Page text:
Though she says the field is not as diverse as she wishes it could be, Monica is inspired by these efforts to raise awareness of opportunities in design for new audiences of young people.

“These were all very smart kids, who without programs like District NOMA, most likely would not have the opportunity to learn and understand what architecture is about,” she said. “This was a great opportunity to lay the seeds for those who have talents that can align with the profession.”

Lonna Bio Insert

Lonna Babu got involved in NOMA during her time as an undergraduate at the University of Maryland and served on the executive board of the NOMA student chapter. Looking back on her experience, she is especially grateful for the professional connections which helped her land her first architecture internship as an undergraduate.

“[The firm] usually selected graduate students or more experienced individuals as interns and I had just finished my first year of studio,” Lonna said. “But, solely based on my leadership through NOMAS and NOMA connections at the firm, they took a chance and gave me an incredible internship experience getting to work across project types, disciplines, project phases, etc., and I really got a well-rounded look at the design world. I got to build up technical skills in several programs and grow so much as a future architect.”

University of Maryland students participate in a NOMAS-organized meal service event during Lonna's...
University of Maryland students participate in a NOMAS-organized meal service event during Lonna's time at UMD.

As part of her internship, Lonna had the opportunity to present at both community and firm-wide meetings, which built her confidence. She also made connections that helped give her recommendations for graduate school. Now, as a professional, Lonna remains involved in the Baltimore chapter of NOMA and hopes to grow in her involvement as time goes on.

“It is so empowering to be a part of NOMA as a minority designer,” Lonna said. “Getting to see and hear from leaders and colleagues that have had the same experiences as you or even look like you can be so powerful as you navigate the design field. It is a great way to mentor and give opportunities back to younger designers just like I was given.”

Nakia Bio Insert

Though she has always been aware of NOMA, Nakia Neves, western regional director of marketing and business development, was initially unsure if she could get involved. When she learned that her local Arizona chapter is open to everyone in the design industry, including those in marketing, she started attending meetings and volunteering for various event planning committees. Today, she serves on the Arizona chapter’s board as treasurer and is proud that the organization provides so many valuable resources to its members.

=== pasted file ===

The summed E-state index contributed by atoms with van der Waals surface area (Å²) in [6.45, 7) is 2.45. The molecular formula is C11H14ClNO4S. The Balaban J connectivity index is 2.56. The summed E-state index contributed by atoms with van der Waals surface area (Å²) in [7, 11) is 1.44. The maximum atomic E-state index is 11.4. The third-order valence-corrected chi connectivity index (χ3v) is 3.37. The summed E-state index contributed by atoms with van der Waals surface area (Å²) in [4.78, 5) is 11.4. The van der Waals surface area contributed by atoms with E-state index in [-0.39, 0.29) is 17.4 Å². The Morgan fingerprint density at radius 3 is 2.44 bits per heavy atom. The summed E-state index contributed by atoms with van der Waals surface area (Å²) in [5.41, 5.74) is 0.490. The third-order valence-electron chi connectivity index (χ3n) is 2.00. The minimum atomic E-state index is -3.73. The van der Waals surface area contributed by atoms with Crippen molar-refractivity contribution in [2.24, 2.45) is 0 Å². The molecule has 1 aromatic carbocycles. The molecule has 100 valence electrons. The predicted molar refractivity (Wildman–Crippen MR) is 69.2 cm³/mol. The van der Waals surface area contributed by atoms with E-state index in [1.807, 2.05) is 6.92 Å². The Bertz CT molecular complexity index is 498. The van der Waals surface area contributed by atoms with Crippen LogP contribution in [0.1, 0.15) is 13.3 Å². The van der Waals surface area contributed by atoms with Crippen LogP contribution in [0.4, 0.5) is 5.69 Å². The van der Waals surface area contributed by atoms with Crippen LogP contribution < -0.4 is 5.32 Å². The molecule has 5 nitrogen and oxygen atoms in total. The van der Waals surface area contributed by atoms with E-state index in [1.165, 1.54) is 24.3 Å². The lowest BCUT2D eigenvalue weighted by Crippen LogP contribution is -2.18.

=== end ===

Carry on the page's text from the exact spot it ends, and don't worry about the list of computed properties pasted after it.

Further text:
“We’re providing community for people who might feel like they don’t have it and helping people building a professional network, while aiding our community,” Nakia said. “Our goal is to help as many people in the design profession become licensed professionals as we can through scholarships and support and then helping them stay in the industry with all the challenges of school, starting their families, and careers.”

Oriana and Nakia participating in a Project Pipeline event
Oriana and Nakia at a Project Pipeline event

Like Monica and Oriana, Nakia has been a volunteer with Project Pipeline and believes in the good it does by introducing students to the design industry.

“Having people who look like them and speak their languages or have their accents and similar experiences can go a long way in recruiting people and inspiring interest,” Neves said.

Nakia also finds NOMA rewarding because of the close relationships she has found.

“Some of these people I’ve only known for the past two and a half years, but I feel really close to them,” she said. “I have strong bonds within the industry and I’ve been able to double them within a short period of time.”

To learn more about NOMA, visit their official website.